The Comptroller further says, that a law of Congress, passed July 12, 1870, requiring him to withdraw circulation from those States having more than their just proportion, and to distribute it among those now having less than their just proportion, will require him to withdraw “from thirty-six banks in the City of Boston, $11,403,000; [and] from fifty-three country banks of Massachusetts, $2,997,000.”
Thus the law requires $14,400,000 to be withdrawn from the present banks of Massachusetts.
When this shall have been done, she will have but $44,106,686 left. And as this will be more than three times her just proportion on a basis of population, and nearly twice her just share on a basis of wealth, there is no knowing how soon the remaining excess over her just share may be withdrawn.*
By the census of 1870, Massachusetts had a population of 1,457,351. She has now, doubtless, a population of 1,500,000. Calling her population 1,500,000, the $58,506,686 of circulation which she now has, is equal to $39 for each person, on an average. When $14,400,000 of this amount shall have been withdrawn, as the law now requires it to be, the circulation will be reduced to less than $30 for each person, on an average. If the circulation should be reduced to the proportion to which Massachusetts is entitled, on the basis of wealth—that is, to $25,098,600—she will then have less than $17 for each person, on an average. If the circulation should be reduced to the proportion to which Massachusetts is entitled on a basis of population—that is to $13,879,778—she will then have a trifle less than $9 for each person, on an average.
For years the industry of Massachusetts has been greatly crippled for the want of bank credits, although her banks have been authorized to issue their notes to the amount of $58,506,686; or $39 to each person, on an average. What will her industry be when her banks shall be authorized to issue only $44,106,686, or $30 for each person, on an average? What will it be, if her bank issues shall be reduced to her proportion on a basis of wealth, to wit, $25,098,600; or less than $17 for each person, on an average? Or what will it be, if her bank circulation shall be reduced to her proportion on a basis of population, to wit, to $13,379,778; or less than $9 for each person, on an average?
In contrast with such contemptible sums as these, Massachusetts, under the system proposed, could have nine hundred millions ($900,000,000) of bank loans;* that is, $600 for every man, woman, and child, on an average; or $1,500 to each adult, male and female, on an average; or $3,000 to each male adult, on an average.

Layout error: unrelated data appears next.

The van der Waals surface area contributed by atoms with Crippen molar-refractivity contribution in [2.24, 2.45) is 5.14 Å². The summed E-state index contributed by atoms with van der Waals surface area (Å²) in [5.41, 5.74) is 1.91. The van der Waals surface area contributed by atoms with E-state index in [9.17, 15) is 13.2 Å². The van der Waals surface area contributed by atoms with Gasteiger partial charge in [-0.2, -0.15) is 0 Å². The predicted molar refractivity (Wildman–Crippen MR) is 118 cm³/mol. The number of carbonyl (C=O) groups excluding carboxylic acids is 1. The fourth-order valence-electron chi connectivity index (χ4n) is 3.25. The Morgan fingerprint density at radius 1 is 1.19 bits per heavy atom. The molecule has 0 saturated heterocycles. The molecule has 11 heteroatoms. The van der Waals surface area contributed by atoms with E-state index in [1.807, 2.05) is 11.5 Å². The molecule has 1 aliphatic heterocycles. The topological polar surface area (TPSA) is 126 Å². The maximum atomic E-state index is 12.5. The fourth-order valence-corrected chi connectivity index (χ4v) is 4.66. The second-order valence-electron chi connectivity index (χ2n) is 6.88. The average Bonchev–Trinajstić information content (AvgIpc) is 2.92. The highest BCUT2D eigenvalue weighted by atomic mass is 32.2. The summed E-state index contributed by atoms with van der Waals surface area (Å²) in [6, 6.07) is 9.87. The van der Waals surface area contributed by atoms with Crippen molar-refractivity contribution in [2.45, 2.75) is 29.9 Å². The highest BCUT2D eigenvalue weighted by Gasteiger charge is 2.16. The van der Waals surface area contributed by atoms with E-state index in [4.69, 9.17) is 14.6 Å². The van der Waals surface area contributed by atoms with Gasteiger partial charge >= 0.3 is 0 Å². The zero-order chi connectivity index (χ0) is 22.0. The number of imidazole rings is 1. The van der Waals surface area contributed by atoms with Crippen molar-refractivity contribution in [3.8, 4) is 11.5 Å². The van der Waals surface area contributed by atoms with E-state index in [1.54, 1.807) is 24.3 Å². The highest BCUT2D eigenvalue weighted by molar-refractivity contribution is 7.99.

Which, now, of these two systems is most likely to secure and increase the prosperity of Massachusetts? Which is most likely to give to every deserving man and woman in the State, the capital necessary to make their industry most productive to themselves individually, and to the State? Which system is most likely to induce the skilled laborers and enterprising young men of Massachusetts to remain here? And which is most likely to drive them away?
But the whole is not yet told. The present “National” system is so burdened with taxes and other onerous conditions, that no banking at all can be done under it, except at rates of interest that are two or three times as high as they ought to be; or as they would be under the system proposed.
The burdens imposed on the present banks are probably equal to from six to eight per cent. upon the amount of their own notes that they are permitted to issue.
In the first place, they are required, for every $90 of circulation, to invest $100 in five or six per cent. government bonds.* This alone is a great burden to all that class of persons who want their capital for active business. It amounts to actual prohibition upon all whose property is in real estate, and therefore not convertible into bonds. And this is a purely tyrannical provision, inasmuch as real estate is a much safer and better capital than the bonds. Let us call this a burden of two per cent. on their circulation.
Next, is the risk as to the permanent value of the bonds. Any war, civil or foreign, would cause them to drop in value, as the frost causes the mercury to drop in the thermometer. Even any danger of war would at once reduce them in value. Let us call this risk another burden of one per cent. on the circulation.
Next, every bank in seventeen or eighteen of the largest cities—Boston among the number—are required to keep on hand, at all times, a reserve—in dead capital (legal tenders)—“equal to at least twenty-five per centum,” and all other banks a similar reserve “equal to at least fifteen per centum,” “of the aggregate amount of their notes in circulation, and of their deposits.”
Doubtless, two thirds—very likely three fourths—of all the bank circulation and deposits are in the seventeen cities named. And as these city banks are required to keep a reserve of dead capital equal to twenty-five per cent., and all others a similar reserve equal to fifteen per cent., both on their circulation and deposits, this average burden on all the banks is, doubtless, equal to two per cent. on their circulation.
Next, the banks are required to pay to the United States an annual tax of one per cent. on their average circulation, and half of one per cent. on the amount of their deposits.